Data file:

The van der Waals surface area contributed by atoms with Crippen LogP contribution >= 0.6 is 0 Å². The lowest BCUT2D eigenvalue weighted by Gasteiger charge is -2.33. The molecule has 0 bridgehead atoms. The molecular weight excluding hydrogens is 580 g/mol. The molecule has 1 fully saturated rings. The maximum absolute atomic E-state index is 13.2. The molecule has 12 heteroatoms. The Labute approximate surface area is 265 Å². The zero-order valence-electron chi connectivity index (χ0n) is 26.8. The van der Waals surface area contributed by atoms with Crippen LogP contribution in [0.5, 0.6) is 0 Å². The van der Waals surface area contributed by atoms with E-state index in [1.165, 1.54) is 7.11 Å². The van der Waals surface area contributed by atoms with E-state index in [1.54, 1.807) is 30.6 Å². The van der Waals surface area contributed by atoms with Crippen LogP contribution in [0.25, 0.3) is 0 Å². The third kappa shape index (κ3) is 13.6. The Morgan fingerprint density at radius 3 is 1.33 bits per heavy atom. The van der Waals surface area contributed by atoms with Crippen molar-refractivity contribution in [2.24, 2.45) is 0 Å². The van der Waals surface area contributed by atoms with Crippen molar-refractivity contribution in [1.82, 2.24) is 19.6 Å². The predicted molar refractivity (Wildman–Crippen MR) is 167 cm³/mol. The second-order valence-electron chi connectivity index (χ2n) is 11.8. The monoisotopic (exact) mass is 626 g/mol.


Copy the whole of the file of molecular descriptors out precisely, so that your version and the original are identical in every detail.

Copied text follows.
The van der Waals surface area contributed by atoms with Crippen LogP contribution >= 0.6 is 0 Å². The lowest BCUT2D eigenvalue weighted by Gasteiger charge is -2.33. The molecule has 0 bridgehead atoms. The molecular weight excluding hydrogens is 580 g/mol. The molecule has 1 fully saturated rings. The maximum absolute atomic E-state index is 13.2. The molecule has 12 heteroatoms. The Labute approximate surface area is 265 Å². The zero-order valence-electron chi connectivity index (χ0n) is 26.8. The van der Waals surface area contributed by atoms with Crippen LogP contribution in [0.5, 0.6) is 0 Å². The van der Waals surface area contributed by atoms with E-state index in [1.165, 1.54) is 7.11 Å². The van der Waals surface area contributed by atoms with E-state index in [1.54, 1.807) is 30.6 Å². The van der Waals surface area contributed by atoms with Crippen LogP contribution in [0.25, 0.3) is 0 Å². The third kappa shape index (κ3) is 13.6. The Morgan fingerprint density at radius 3 is 1.33 bits per heavy atom. The van der Waals surface area contributed by atoms with Crippen molar-refractivity contribution in [2.24, 2.45) is 0 Å². The van der Waals surface area contributed by atoms with Crippen molar-refractivity contribution in [1.82, 2.24) is 19.6 Å². The predicted molar refractivity (Wildman–Crippen MR) is 167 cm³/mol. The second-order valence-electron chi connectivity index (χ2n) is 11.8. The monoisotopic (exact) mass is 626 g/mol.